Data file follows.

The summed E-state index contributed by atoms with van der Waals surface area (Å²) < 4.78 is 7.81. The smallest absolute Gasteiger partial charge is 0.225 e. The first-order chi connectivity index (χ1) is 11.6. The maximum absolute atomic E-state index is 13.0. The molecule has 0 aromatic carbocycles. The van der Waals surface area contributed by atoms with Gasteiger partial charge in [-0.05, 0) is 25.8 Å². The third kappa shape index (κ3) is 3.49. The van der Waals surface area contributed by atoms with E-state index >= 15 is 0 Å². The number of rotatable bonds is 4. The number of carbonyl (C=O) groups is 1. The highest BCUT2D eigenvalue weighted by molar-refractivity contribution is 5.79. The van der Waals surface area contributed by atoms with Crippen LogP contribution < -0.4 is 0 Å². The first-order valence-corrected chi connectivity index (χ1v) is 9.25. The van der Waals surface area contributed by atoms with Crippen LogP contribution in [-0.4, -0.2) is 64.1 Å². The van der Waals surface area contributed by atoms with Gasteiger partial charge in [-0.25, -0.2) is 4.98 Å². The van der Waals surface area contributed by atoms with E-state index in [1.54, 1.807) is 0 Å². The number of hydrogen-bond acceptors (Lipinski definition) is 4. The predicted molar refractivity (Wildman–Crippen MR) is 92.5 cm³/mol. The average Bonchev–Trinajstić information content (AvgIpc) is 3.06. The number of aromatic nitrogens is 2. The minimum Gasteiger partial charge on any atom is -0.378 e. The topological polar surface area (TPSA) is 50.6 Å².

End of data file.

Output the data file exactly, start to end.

The summed E-state index contributed by atoms with van der Waals surface area (Å²) < 4.78 is 7.81. The smallest absolute Gasteiger partial charge is 0.225 e. The first-order chi connectivity index (χ1) is 11.6. The maximum absolute atomic E-state index is 13.0. The molecule has 0 aromatic carbocycles. The van der Waals surface area contributed by atoms with Gasteiger partial charge in [-0.05, 0) is 25.8 Å². The third kappa shape index (κ3) is 3.49. The van der Waals surface area contributed by atoms with E-state index >= 15 is 0 Å². The number of rotatable bonds is 4. The number of carbonyl (C=O) groups is 1. The highest BCUT2D eigenvalue weighted by molar-refractivity contribution is 5.79. The van der Waals surface area contributed by atoms with Crippen LogP contribution < -0.4 is 0 Å². The first-order valence-corrected chi connectivity index (χ1v) is 9.25. The van der Waals surface area contributed by atoms with Crippen LogP contribution in [-0.4, -0.2) is 64.1 Å². The van der Waals surface area contributed by atoms with Gasteiger partial charge in [-0.25, -0.2) is 4.98 Å². The van der Waals surface area contributed by atoms with E-state index in [1.54, 1.807) is 0 Å². The number of hydrogen-bond acceptors (Lipinski definition) is 4. The predicted molar refractivity (Wildman–Crippen MR) is 92.5 cm³/mol. The average Bonchev–Trinajstić information content (AvgIpc) is 3.06. The number of aromatic nitrogens is 2. The minimum Gasteiger partial charge on any atom is -0.378 e. The topological polar surface area (TPSA) is 50.6 Å².